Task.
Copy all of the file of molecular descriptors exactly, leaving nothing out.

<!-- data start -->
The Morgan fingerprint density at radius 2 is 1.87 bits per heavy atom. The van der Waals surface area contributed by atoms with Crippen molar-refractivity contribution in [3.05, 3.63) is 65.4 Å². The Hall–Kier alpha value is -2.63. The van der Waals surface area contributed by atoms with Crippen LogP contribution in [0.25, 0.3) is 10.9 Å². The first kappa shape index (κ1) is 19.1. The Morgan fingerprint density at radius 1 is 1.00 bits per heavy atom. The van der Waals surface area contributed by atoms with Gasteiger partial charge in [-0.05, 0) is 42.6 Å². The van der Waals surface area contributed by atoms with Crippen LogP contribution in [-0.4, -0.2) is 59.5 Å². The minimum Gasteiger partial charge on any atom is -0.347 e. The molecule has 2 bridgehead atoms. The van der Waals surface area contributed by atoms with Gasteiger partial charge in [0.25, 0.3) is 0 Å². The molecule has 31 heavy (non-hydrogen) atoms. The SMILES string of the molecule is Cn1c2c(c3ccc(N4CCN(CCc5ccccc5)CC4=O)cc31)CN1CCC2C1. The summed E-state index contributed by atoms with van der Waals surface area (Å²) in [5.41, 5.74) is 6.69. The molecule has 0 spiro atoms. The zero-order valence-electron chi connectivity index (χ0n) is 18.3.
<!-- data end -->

The Morgan fingerprint density at radius 2 is 1.87 bits per heavy atom. The van der Waals surface area contributed by atoms with Crippen molar-refractivity contribution in [3.05, 3.63) is 65.4 Å². The Hall–Kier alpha value is -2.63. The van der Waals surface area contributed by atoms with Crippen LogP contribution in [0.25, 0.3) is 10.9 Å². The first kappa shape index (κ1) is 19.1. The Morgan fingerprint density at radius 1 is 1.00 bits per heavy atom. The van der Waals surface area contributed by atoms with Gasteiger partial charge in [-0.05, 0) is 42.6 Å². The van der Waals surface area contributed by atoms with Crippen LogP contribution in [-0.4, -0.2) is 59.5 Å². The minimum Gasteiger partial charge on any atom is -0.347 e. The molecule has 2 bridgehead atoms. The van der Waals surface area contributed by atoms with Gasteiger partial charge in [0.25, 0.3) is 0 Å². The molecule has 31 heavy (non-hydrogen) atoms. The SMILES string of the molecule is Cn1c2c(c3ccc(N4CCN(CCc5ccccc5)CC4=O)cc31)CN1CCC2C1. The summed E-state index contributed by atoms with van der Waals surface area (Å²) in [5.41, 5.74) is 6.69. The molecule has 0 spiro atoms. The zero-order valence-electron chi connectivity index (χ0n) is 18.3.